What a Therapist Looks for in a Client, Part Two
This week on the Allender Center Podcast, Dr. Dan Allender continues our series about what therapists look for in potential clients. (And in case you missed it, this is a follow-up to our series about How to Pick a Therapist.) Dan discusses the categories of openness, the humility to take ownership of one’s life and present situation, the ability to develop trust and receive the presence of the other, and the capacity to persevere even when the work is messy.
When he talks about openness, Dan reflects on the capacity to see that the presenting issue is never the end of the story. “Part of the task is not to make problems worse, but to in one sense deepen the experience of what needs to be addressed. […] This isn’t just a single issue, this is my heart, my life, that I am called at this season to address.” Openness also means the willingness to engage in self-awareness, to reflect on how one relates to others, and to read patterns and connections between our stories, our behaviors, and our situations.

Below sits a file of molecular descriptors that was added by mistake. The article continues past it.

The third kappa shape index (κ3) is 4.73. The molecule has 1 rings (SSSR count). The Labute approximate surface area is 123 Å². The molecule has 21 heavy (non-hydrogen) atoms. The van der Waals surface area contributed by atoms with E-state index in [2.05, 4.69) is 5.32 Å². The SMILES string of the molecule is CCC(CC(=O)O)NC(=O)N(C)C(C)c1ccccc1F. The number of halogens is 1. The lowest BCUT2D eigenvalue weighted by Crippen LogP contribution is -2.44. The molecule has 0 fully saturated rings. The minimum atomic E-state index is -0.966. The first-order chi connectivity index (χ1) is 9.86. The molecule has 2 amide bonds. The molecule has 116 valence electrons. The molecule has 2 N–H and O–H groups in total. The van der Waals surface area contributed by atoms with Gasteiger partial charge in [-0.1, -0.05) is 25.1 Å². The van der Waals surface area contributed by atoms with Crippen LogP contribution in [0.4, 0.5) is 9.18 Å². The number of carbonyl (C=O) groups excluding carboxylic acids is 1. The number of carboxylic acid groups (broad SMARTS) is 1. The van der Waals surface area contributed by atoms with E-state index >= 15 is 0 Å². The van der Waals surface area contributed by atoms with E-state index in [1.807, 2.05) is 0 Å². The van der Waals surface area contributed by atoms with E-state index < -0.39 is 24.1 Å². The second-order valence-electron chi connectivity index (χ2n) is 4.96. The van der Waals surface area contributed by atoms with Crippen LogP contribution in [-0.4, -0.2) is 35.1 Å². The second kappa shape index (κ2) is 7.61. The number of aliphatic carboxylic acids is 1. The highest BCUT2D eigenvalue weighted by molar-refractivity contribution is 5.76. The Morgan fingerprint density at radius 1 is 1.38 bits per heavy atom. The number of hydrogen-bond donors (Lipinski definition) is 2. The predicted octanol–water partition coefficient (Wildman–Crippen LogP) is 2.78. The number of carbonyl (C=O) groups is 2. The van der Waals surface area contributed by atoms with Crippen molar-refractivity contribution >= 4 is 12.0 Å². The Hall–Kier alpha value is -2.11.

Current patterns are always in some ways a refraction of patterns that existed long before you ever got into these particular relationships.
After talking about the humility and self-awareness required to be able to take ownership of your life, Dan reflects on the crucial category of trust, the willingness to engage the therapeutic relationship with curiosity and courage, not simply as a place where you talk about other relationships. “There has to be the ability to see what’s happening between the two of us as a microcosm of the reality of how you live your life in other worlds.”
Finally, Dan discusses the willingness to remain in the work even when it is messy and difficult. “Perseverance, resilience, is about the deep conviction that there are no easy fixes, and there are no perfect people, and there is nothing that’s going to ever take me back into Eden. If therapy is unrealistically viewed as the way my life is going to come to fullness and completion, no wonder you’ve left one therapist for another, because no one will be Jesus. No one will be the perfect parent that you seek and desire.”